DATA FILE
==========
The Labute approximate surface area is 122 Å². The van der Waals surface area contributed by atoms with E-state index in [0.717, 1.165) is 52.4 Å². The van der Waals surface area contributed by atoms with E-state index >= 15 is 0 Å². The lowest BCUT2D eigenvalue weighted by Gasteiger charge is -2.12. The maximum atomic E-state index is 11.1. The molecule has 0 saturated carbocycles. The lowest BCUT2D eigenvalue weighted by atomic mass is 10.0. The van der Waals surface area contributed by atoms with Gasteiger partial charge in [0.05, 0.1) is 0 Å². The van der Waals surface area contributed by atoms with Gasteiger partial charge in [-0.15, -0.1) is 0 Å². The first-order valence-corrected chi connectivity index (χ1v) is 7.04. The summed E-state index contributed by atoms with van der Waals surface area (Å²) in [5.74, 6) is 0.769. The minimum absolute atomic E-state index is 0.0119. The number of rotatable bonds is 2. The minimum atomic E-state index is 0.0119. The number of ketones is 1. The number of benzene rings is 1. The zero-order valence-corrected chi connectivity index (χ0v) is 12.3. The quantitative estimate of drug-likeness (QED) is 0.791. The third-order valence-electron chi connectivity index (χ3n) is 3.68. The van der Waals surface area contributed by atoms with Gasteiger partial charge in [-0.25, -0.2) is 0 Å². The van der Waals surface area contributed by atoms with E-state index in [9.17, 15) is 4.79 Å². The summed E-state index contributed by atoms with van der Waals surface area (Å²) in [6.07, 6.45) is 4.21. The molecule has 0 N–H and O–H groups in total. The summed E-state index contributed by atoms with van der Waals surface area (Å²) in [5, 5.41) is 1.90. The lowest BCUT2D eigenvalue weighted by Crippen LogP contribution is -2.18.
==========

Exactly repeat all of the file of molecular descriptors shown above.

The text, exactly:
The Labute approximate surface area is 122 Å². The van der Waals surface area contributed by atoms with E-state index in [0.717, 1.165) is 52.4 Å². The van der Waals surface area contributed by atoms with E-state index >= 15 is 0 Å². The lowest BCUT2D eigenvalue weighted by Gasteiger charge is -2.12. The maximum atomic E-state index is 11.1. The molecule has 0 saturated carbocycles. The lowest BCUT2D eigenvalue weighted by atomic mass is 10.0. The van der Waals surface area contributed by atoms with Gasteiger partial charge in [0.05, 0.1) is 0 Å². The van der Waals surface area contributed by atoms with Gasteiger partial charge in [-0.15, -0.1) is 0 Å². The first-order valence-corrected chi connectivity index (χ1v) is 7.04. The summed E-state index contributed by atoms with van der Waals surface area (Å²) in [5.74, 6) is 0.769. The minimum absolute atomic E-state index is 0.0119. The number of rotatable bonds is 2. The minimum atomic E-state index is 0.0119. The number of ketones is 1. The number of benzene rings is 1. The zero-order valence-corrected chi connectivity index (χ0v) is 12.3. The quantitative estimate of drug-likeness (QED) is 0.791. The third-order valence-electron chi connectivity index (χ3n) is 3.68. The van der Waals surface area contributed by atoms with Gasteiger partial charge in [-0.25, -0.2) is 0 Å². The van der Waals surface area contributed by atoms with E-state index in [9.17, 15) is 4.79 Å². The summed E-state index contributed by atoms with van der Waals surface area (Å²) in [6.07, 6.45) is 4.21. The molecule has 0 N–H and O–H groups in total. The summed E-state index contributed by atoms with van der Waals surface area (Å²) in [5, 5.41) is 1.90. The lowest BCUT2D eigenvalue weighted by Crippen LogP contribution is -2.18.